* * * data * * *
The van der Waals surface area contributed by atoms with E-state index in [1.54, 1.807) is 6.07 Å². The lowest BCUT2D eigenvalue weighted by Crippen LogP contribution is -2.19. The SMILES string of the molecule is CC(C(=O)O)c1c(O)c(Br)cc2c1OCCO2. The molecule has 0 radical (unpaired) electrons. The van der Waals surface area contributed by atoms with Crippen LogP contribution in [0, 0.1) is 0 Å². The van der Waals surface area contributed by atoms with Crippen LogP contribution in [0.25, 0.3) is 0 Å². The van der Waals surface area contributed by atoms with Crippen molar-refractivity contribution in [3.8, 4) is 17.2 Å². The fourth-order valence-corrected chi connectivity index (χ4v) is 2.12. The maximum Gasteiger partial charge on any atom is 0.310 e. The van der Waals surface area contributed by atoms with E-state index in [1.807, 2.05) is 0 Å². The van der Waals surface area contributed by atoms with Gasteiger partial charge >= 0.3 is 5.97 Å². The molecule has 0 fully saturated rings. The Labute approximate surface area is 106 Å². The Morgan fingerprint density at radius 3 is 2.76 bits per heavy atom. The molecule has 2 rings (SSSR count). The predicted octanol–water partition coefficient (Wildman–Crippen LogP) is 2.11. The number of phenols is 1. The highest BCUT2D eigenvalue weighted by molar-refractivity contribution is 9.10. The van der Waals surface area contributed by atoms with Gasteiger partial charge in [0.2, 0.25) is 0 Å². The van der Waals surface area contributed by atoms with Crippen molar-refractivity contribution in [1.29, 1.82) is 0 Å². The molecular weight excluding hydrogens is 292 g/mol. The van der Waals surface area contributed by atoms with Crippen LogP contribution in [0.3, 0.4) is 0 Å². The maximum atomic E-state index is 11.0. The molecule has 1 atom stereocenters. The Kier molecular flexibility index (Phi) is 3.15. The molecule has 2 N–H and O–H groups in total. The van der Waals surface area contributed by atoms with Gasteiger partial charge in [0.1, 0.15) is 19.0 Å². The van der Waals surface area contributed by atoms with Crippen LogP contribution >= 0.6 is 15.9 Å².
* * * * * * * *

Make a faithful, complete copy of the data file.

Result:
The van der Waals surface area contributed by atoms with E-state index in [1.54, 1.807) is 6.07 Å². The lowest BCUT2D eigenvalue weighted by Crippen LogP contribution is -2.19. The SMILES string of the molecule is CC(C(=O)O)c1c(O)c(Br)cc2c1OCCO2. The molecule has 0 radical (unpaired) electrons. The van der Waals surface area contributed by atoms with Crippen LogP contribution in [0, 0.1) is 0 Å². The van der Waals surface area contributed by atoms with Crippen LogP contribution in [0.25, 0.3) is 0 Å². The van der Waals surface area contributed by atoms with Crippen molar-refractivity contribution in [3.8, 4) is 17.2 Å². The fourth-order valence-corrected chi connectivity index (χ4v) is 2.12. The maximum Gasteiger partial charge on any atom is 0.310 e. The van der Waals surface area contributed by atoms with E-state index in [1.807, 2.05) is 0 Å². The van der Waals surface area contributed by atoms with Gasteiger partial charge >= 0.3 is 5.97 Å². The molecule has 0 fully saturated rings. The Labute approximate surface area is 106 Å². The Morgan fingerprint density at radius 3 is 2.76 bits per heavy atom. The molecule has 2 rings (SSSR count). The predicted octanol–water partition coefficient (Wildman–Crippen LogP) is 2.11. The number of phenols is 1. The highest BCUT2D eigenvalue weighted by molar-refractivity contribution is 9.10. The van der Waals surface area contributed by atoms with Gasteiger partial charge in [0.2, 0.25) is 0 Å². The van der Waals surface area contributed by atoms with Crippen molar-refractivity contribution in [1.29, 1.82) is 0 Å². The molecular weight excluding hydrogens is 292 g/mol. The van der Waals surface area contributed by atoms with Crippen LogP contribution in [0.3, 0.4) is 0 Å². The maximum atomic E-state index is 11.0. The molecule has 1 atom stereocenters. The Kier molecular flexibility index (Phi) is 3.15. The molecule has 2 N–H and O–H groups in total. The van der Waals surface area contributed by atoms with Gasteiger partial charge in [0.1, 0.15) is 19.0 Å². The van der Waals surface area contributed by atoms with Crippen LogP contribution >= 0.6 is 15.9 Å².